A non-time-travel example appears in Sanctuary. It is revealed that Druitt has killed Hitler months before D-Day, but the German high command has been using body doubles to make it appear that he's still alive. In fact, they are glad Hitler's gone. Druitt realizes that Germany can't be brought down simply by killing one man. Interestingly, in the pilot episode, Helen claims that Druitt is a time traveler from the future, which would make this trope true, if his backstory wasn't RetConned later into a Victorian scientist who became a teleporter after injecting vampire blood.
In series 3 of Misfits an old Jewish man who's bought Curtis' power attempts to travel in time and kill Hitler. He accidentally drops his 2011 phone, Hitler finds it and Nazi tech leaps forward sixty years in an instant. When he gets back to 2011, he has created a world where Nazi Germany won the war and now rule Britain.
So Kelly gets given the time-travel power and uses it to go back and take the phone off Hitler. And then chin him. And ask him why he's "such a fookin' dick". And then "kick the shit out of him".
In the song "Parantaja" by Finnish garage metal band Riivaaja, a man of Jewish descent devises a time machine, travels to the past and assassinates Hitler. He returns to his own time to see the Soviets having completely taken over, and figures the only solution left is to go back to the past and assassinate himself.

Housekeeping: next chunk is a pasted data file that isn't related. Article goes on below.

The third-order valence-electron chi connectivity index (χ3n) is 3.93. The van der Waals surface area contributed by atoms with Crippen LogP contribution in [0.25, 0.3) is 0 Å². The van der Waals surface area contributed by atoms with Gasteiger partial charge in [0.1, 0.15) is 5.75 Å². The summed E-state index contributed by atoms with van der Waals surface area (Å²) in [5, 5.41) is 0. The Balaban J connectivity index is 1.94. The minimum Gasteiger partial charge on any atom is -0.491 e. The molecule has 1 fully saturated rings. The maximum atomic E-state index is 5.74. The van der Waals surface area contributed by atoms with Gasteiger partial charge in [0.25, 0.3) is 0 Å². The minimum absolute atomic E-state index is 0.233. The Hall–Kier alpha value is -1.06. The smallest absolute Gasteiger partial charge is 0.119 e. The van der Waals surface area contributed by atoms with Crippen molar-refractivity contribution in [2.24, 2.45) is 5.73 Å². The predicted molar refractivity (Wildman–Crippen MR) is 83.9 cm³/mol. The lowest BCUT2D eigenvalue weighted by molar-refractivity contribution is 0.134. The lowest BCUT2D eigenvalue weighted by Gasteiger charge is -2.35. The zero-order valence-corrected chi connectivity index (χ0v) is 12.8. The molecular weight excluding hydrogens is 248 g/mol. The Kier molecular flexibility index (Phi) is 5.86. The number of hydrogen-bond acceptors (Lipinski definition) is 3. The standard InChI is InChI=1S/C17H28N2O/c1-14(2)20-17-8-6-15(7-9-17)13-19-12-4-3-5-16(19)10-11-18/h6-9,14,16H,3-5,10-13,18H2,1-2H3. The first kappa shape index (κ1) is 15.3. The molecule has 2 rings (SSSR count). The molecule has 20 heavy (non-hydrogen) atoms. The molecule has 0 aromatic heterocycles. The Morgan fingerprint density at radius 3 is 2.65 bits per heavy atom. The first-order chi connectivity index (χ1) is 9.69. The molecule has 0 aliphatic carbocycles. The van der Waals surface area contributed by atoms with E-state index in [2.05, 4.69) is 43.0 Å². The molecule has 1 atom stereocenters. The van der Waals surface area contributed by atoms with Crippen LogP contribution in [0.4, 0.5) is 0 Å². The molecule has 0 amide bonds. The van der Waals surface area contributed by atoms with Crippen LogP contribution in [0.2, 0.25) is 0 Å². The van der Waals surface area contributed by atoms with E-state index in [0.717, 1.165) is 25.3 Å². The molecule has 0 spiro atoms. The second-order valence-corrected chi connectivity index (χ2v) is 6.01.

Dan Bern's song "God Said No" has the narrator asking God to send him back in time to kill Hitler (as well as prevent the deaths of Kurt Cobain and Jesus). God refuses (duh), saying that if He did send the narrator back, he wouldn't actually do the things he claims he would, instead getting caught up in other, more self-serving activities.
Spoofed in Anal Cunt's "I Went Back In Time And Voted For Hitler", wherein the singer doesn't go back in time to kill Hitler but instead to vote for him.
In the Champions module "Wings of the Valkyrie," the heroes must go back in time to save Hitler after another time traveller kills him before the Nazi Party rises to power... creating an Alternate History where things came out even worse (Germany went communist; the West lost the alternate version of World War Two to the German-Soviet alliance; a falling-out between the victors led to World War Three; several cities have been nuked and the major powers don't seem at all afraid of doing it again when the next war breaks out; the United States is sliding into homegrown fascism). Most people in the alternate 1987 have a general sense that civilization is inevitably going down the drain. It caused some complaints from less Genre Savvy readers who had trouble with the premise that offing Hitler might actually make the world worse.